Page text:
- Posted January 16, 2013 by
Don't Ever Underestimate What the IRS can AND WILL do
I am, and have been, a typical middle to lower middle class worker for the last 11 years. In fact, I have had periods of unemployment several times the longest being 9 months. I server 9 1/2 years in the military (USAF) starting as a "one-striper" and ultimately leaving the service as a Captain. That is all of the background except one important piece. Between 2001 and 2003, a friend convinced me to join him in a software consulting business venture. It turned out to be very profitable. In fact, at the peak we were each making between $40K-$60K per month. Well I went kind of nuts with the overnight wealth and kept deferring paying taxes on the income, saying I will take care of it next month. Before next month ever came, the short lived extreme income went to 0. Ultimately that resulted, justifiably, in a foreclosure on our house with the IRS taking the equity.
As I said, since that time, I have been a typical degreed software engineer making between $80K and $125K per year (the $125 was short lived) with many months of unemployment in between (meaning out of work). All of this time, the IRS activity regarding me was dormant.
In October 2012, I relocated from Seattle, WA (I was going to be laid off from Amazon, Inc. in Seattle) and took a job with a local Birmingham company making $80K per year. Life was great, the company was great, and two weeks ago the IRS re-entered our lives.
I received notice from my employer that the IRS had submitted to them a notice of garnishment and lean against my income due to the tax debt incurred 11 years ago. I filled out the paperwork provided to me by our HR group and the next think I knew was the IRS garnished approximately 60% of my net income. I had not notice and was devastated. I couldn't pay rent, utilities, gasoline for the car (we own a 13 year old Ford Expedition that the IRS now has a lien against.
So where are we now,
1. My company, it is the best, gave me a partial advance on anticipated 2012 bonus to help pay the , other critical life sustaining expenses, and bills (e.g., Rent, Electricity, water, Waste Management, etc.)
2. Again, this payday, the IRS took over 60% of my take home pay.
3. No matter what I do, I cannot meet what it costs us to live a month (I don’t have any credit cards—I can’t even have a bank account) for rent, food, utilities, clothing, and the rest. We don’t have a car payment because we paid cash for our now 13 year old car that the IRS now has a lien against.
4. Here are our only alternatives.
a. We, as a family (my wife and I have been married for 12 years, we have a 7 year old daughter, and she has a 17 year old son for whom I am the only father he has ever known), take what is left of my next paycheck (less than 50%) of usual, get in our thirteen year old Ford Expedition, live in it.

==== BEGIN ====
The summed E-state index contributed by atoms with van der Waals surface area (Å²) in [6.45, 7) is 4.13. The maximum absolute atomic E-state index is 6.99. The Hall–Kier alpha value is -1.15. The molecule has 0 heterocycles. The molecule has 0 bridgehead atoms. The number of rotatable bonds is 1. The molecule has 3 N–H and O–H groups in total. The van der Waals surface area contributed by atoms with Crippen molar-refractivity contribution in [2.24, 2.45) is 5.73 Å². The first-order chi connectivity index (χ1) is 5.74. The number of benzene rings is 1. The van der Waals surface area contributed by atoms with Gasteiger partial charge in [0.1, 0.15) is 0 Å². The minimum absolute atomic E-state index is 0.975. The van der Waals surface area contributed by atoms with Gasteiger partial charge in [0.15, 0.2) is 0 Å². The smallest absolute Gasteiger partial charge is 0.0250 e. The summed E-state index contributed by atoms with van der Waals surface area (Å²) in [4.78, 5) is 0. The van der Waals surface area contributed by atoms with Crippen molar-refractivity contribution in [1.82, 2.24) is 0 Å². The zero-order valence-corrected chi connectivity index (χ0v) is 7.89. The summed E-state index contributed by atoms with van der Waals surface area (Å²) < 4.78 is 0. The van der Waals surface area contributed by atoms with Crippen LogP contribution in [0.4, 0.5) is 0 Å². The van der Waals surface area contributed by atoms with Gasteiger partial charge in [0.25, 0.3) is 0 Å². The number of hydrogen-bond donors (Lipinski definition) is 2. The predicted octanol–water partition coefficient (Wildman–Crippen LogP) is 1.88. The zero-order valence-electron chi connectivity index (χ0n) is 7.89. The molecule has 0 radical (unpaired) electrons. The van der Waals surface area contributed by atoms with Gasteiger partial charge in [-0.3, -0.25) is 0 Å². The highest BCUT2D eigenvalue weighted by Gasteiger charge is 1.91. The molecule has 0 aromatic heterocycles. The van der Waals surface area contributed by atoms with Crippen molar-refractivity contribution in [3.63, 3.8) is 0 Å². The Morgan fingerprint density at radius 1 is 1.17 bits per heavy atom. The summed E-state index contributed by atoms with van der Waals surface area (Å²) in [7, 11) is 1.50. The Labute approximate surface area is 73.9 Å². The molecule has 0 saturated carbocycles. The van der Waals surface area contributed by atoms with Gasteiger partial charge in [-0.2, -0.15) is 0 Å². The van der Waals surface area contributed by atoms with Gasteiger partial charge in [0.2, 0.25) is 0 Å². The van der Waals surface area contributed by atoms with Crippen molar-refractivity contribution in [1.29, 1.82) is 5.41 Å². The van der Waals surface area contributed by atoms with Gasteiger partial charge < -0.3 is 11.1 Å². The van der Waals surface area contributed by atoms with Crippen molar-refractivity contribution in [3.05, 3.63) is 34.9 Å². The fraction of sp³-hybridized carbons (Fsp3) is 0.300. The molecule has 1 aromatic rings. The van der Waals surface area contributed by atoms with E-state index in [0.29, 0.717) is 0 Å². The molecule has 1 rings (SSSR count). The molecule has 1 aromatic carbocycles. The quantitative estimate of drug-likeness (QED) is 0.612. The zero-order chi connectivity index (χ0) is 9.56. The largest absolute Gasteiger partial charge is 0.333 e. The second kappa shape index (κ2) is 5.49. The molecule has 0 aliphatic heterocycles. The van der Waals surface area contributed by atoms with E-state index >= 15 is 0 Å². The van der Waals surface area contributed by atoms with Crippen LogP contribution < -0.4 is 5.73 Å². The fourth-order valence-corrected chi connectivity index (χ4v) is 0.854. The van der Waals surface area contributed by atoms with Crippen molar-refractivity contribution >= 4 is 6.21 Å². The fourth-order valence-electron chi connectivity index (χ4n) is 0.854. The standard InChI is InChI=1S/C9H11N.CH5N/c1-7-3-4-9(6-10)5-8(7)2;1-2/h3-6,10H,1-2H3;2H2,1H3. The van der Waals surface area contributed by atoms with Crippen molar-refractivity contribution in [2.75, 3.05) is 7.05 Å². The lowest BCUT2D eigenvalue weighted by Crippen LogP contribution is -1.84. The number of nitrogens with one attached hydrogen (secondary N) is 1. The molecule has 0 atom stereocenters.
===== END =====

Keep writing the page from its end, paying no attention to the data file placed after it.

b. I cannot work under these circumstances, so whether I resign or get fired, I will end up living on welfare and in the streets.
c. My wife and step son are legal aliens (green card) from Argentina (we would probably get more consideration if I was as well) so I could borrow money from her family and send them all back to Argentina ruining the rest of my son’s life (he will be a senior next year) and my daughter’s who is now in 2nd grade.
d. As a last resort, suicide is always an option. But the IRS has pretty well covered their bases there as well. First, as long as you have a beneficiary named on any life insurance policy, the IRS can’t take it. However, they will continue to hound your spouse for the rest of her/his life for the tax debt.
5. Let’s Make Clear
a. Look, I am completely in the wrong here. What I did 11 years ago was wrong. However, it was a onetime income windfall, I have never made that kind of money since, and if the IRS takes every penny I make for the remainder of my working life, I cannot pay it back.
6. Let’s Consider
a. On the current path the IRS is on, the only things I will be able to do is get my wife and kids back to Argentina and live as a pan handler on the streets for the rest of my life.
b. Instead of being a contributor to the revenue base of our country, I will become welfare overhead.
c. I started working when I was 14 and except for the periods of unemployment, have paid taxes for 40 years.
So, this is my story. If you think it merits consideration as human interest, please help.
Jerry T. Blair